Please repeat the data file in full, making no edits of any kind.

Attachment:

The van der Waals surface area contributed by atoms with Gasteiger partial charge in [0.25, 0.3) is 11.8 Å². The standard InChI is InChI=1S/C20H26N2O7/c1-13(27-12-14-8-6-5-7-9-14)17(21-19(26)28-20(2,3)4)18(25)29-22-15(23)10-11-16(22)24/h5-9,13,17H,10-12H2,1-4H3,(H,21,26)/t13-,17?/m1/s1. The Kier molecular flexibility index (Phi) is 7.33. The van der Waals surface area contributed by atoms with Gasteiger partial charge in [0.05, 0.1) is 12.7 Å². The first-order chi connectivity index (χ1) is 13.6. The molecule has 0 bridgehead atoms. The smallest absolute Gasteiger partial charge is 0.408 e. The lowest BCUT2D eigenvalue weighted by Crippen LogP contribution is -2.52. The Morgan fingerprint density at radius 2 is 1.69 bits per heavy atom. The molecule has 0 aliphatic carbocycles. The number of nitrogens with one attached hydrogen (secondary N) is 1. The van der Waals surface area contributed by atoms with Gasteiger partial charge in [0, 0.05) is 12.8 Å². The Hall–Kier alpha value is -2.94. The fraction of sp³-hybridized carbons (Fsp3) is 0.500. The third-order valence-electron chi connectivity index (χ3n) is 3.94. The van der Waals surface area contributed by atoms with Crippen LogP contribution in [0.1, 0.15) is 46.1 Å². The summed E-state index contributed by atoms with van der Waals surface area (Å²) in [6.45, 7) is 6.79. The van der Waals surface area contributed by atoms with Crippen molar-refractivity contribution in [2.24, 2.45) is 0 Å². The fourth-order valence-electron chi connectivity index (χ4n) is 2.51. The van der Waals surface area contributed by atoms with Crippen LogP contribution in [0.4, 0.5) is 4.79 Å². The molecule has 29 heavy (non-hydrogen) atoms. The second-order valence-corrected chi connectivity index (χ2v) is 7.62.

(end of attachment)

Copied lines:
The van der Waals surface area contributed by atoms with Gasteiger partial charge in [0.25, 0.3) is 11.8 Å². The standard InChI is InChI=1S/C20H26N2O7/c1-13(27-12-14-8-6-5-7-9-14)17(21-19(26)28-20(2,3)4)18(25)29-22-15(23)10-11-16(22)24/h5-9,13,17H,10-12H2,1-4H3,(H,21,26)/t13-,17?/m1/s1. The Kier molecular flexibility index (Phi) is 7.33. The van der Waals surface area contributed by atoms with Gasteiger partial charge in [0.05, 0.1) is 12.7 Å². The first-order chi connectivity index (χ1) is 13.6. The molecule has 0 bridgehead atoms. The smallest absolute Gasteiger partial charge is 0.408 e. The lowest BCUT2D eigenvalue weighted by Crippen LogP contribution is -2.52. The Morgan fingerprint density at radius 2 is 1.69 bits per heavy atom. The molecule has 0 aliphatic carbocycles. The number of nitrogens with one attached hydrogen (secondary N) is 1. The van der Waals surface area contributed by atoms with Gasteiger partial charge in [0, 0.05) is 12.8 Å². The Hall–Kier alpha value is -2.94. The fraction of sp³-hybridized carbons (Fsp3) is 0.500. The third-order valence-electron chi connectivity index (χ3n) is 3.94. The van der Waals surface area contributed by atoms with Crippen LogP contribution in [0.1, 0.15) is 46.1 Å². The summed E-state index contributed by atoms with van der Waals surface area (Å²) in [6.45, 7) is 6.79. The van der Waals surface area contributed by atoms with Crippen molar-refractivity contribution in [2.24, 2.45) is 0 Å². The fourth-order valence-electron chi connectivity index (χ4n) is 2.51. The van der Waals surface area contributed by atoms with Crippen LogP contribution in [0.4, 0.5) is 4.79 Å². The molecule has 29 heavy (non-hydrogen) atoms. The second-order valence-corrected chi connectivity index (χ2v) is 7.62.